The speaker, or Miscellaneous pieces, selected from the best English writers. To which is prefixed An essay on elocution, by W. Enfield

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William Enfield
1804
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Continguts

The Entry of Bolingbroke and XVIII The Progress of Life Shakespeare
264
Richard into London ibid
265
Life ibid
266
Hotspurs Description of a Fop ibid
267
Clarences Dream ibid
268
Queen Mab ibid
270
The Apothecary ibid
271
Ode to Evening Collins
272
Ode to Spring Mrs Barbauld
274
Domestic Love and Happiness Thomson
275
The Pleasures of Retirement ibid
277
Genius Akenside
279
Greatness ibid
281
Novelty ibid
283
The Story of Le Fevre Sterne
285
Yoricks Death ibid
297
The Beggars Petition
299
Elegy on the Death of an Unfortu nate Lady Pope
301
CHAP Page V Morning Hymn Milton
303
Satans Soliloquy ibid
304
Juba and Syphax Cato
309
Catos Soliloquy ibid
311
Southampton and Essex Earl of Essex
312
Jaffier and Pierre Venice Preservd
314
Edward and Warwick Earl of Warwick
317
Orlando and Adam Shakespeare
321
Scroop and Richard ibid
323
Hotspur and Glendower ibid
325
Hotspur reading a Letter ibid
328
Henry IVs Soliloquy on Sleep ibid
329
Henry IV and Prince Henry ibid
330
Henry V to his Soldiers ibid
333
Henry VI Warwick and Cardinal Beaufort ibid
335
Wolsey and Cromwell ibid
336
Lear ibid
339
Macbeths Soliloquy ibid
340
Macduff Malcolm and Rosse ibid
341
Antonys Soliloquy over Cæsars ibid
344
Antonys Funeral Oration over Cæ sars body ibid
345
The Quarrel of Brutus and Cassius ibid
347
Othello and Iago ibid
351
Hamlets Soliloquy on his Mothers Marriage ibid
356
Hamlet and Ghost ibid
357
Hamlets Soliloquy on Death ibid
360
Soliloquy of the King in Hamlet ib
361
Ode on St Cecilias Day Pope
362
Alexanders Feast Dryden
366
The Country Life Cowley
370
Health Parnell
372
On Pride Pope
374
Picture of a good Man Young
375

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Pàgina 264 - All the world's a stage, And all the men and women merely players : They have their exits and their entrances ; And one man in his time plays many parts, His acts being seven ages. At first the infant, Mewling and puking in the nurse's arms.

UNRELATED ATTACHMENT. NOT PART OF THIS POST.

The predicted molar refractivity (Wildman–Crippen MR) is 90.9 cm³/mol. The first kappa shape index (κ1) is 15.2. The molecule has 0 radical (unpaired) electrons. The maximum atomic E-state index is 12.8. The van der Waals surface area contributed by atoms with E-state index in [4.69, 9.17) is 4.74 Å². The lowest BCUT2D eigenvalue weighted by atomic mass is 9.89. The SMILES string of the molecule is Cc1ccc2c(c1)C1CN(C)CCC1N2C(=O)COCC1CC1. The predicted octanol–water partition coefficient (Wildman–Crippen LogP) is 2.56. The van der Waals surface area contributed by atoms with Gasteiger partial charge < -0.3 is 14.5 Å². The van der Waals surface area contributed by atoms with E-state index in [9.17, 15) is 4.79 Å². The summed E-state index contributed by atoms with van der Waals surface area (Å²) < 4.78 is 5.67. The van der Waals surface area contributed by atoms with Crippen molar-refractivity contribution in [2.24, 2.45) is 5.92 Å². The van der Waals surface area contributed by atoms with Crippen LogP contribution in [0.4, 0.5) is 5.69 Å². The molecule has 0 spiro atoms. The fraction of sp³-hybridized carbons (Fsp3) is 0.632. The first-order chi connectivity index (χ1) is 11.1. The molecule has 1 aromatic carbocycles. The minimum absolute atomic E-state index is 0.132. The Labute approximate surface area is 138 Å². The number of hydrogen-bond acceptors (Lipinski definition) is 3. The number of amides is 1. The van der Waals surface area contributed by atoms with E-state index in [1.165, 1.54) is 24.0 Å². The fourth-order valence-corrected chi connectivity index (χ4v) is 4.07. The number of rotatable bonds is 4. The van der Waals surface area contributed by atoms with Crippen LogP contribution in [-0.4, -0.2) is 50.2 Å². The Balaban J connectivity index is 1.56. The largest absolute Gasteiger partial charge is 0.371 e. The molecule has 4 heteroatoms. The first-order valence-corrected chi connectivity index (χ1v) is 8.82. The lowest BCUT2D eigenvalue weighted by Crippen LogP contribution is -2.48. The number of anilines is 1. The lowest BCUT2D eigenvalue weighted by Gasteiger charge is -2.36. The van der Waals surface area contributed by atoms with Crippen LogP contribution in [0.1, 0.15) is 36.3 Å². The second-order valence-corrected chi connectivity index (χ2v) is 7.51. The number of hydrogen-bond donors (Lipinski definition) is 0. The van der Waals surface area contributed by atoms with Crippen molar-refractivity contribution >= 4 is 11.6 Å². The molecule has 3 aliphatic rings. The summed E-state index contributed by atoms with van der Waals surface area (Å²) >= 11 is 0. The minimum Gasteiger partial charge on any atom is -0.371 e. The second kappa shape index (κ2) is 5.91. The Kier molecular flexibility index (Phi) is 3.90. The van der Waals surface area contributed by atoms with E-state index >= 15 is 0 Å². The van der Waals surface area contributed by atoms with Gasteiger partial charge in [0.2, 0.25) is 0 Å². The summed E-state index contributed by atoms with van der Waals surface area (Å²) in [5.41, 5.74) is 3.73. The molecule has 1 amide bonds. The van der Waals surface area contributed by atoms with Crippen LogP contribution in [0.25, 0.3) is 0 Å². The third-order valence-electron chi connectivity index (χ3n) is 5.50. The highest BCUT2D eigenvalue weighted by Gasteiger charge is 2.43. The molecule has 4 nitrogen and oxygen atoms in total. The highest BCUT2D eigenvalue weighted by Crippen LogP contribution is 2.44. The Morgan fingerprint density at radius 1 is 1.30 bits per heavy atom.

Pàgina 262 - Or call up him that left half told The Story of Cambuscan bold, Of Camball, and of Algarsife, And who had Canace to wife, That own'd the virtuous ring and glass, And of the wondrous horse of brass, On which the Tartar king did ride...
Pàgina 243 - Forbade to wade through slaughter to a throne, And shut the gates of mercy on mankind. The struggling pangs of conscious truth to hide, To quench the blushes of ingenuous shame, Or heap the shrine of Luxury and Pride With incense kindled at the Muse's flame. Far from the madding crowd's ignoble strife, Their sober wishes never learn'd to stray; Along the cool sequester'd vale of life They kept the noiseless tenor of their way. Yet ev'n these bones from insult to protect Some frail memorial still...
Pàgina 80 - STUDIES serve for delight, for ornament, and for ability. Their chief use for delight, is in privateness and retiring; for ornament, is in discourse; and for ability, is in the judgment and disposition of business.
Pàgina 342 - O, pardon me, thou bleeding piece of earth, That I am meek and gentle with these butchers; Thou art the ruins of the noblest man That ever lived in the tide of times. Woe to the hand that shed this costly blood ! Over thy wounds now do I prophesy (Which like dumb mouths do ope their ruby lips, To beg the voice and utterance of my tongue...
Pàgina 257 - Where the great Sun begins his state Robed in flames and amber light, The clouds in thousand liveries dight ; While the ploughman, near at hand, Whistles o'er the furrow'd land, And the milkmaid singeth blithe, And the mower whets his scythe, And every shepherd tells his tale Under the hawthorn in the dale.
Pàgina 218 - ... tis true, this god did shake ; His coward lips did from their colour fly; And that same eye whose bend doth awe the world Did lose his lustre : I did hear him groan : Ay, and that tongue of his that bade the Romans Mark him, and write his speeches in their books, Alas ! it cried, " Give me some drink, Titinius,
Pàgina 335 - Why, well : Never so truly happy, my good Cromwell. I know myself now ; and I feel within me A peace above all earthly dignities, A still and quiet conscience.
Pàgina 311 - IT must be so — Plato, thou reason'st well ! — Else whence this pleasing hope, this fond desire, This longing after immortality ? Or whence this secret dread, and inward horror, Of falling into nought ? why shrinks the soul Back on herself, and startles at destruction ? 'Tis the divinity that stirs within us ; 'Tis heaven itself, that points out an hereafter, And intimates eternity to man.
Pàgina 343 - I speak not to disprove what Brutus spoke, But here I am to speak what I do know. You all did love him once, not without cause ; What cause withholds you then to mourn for him...

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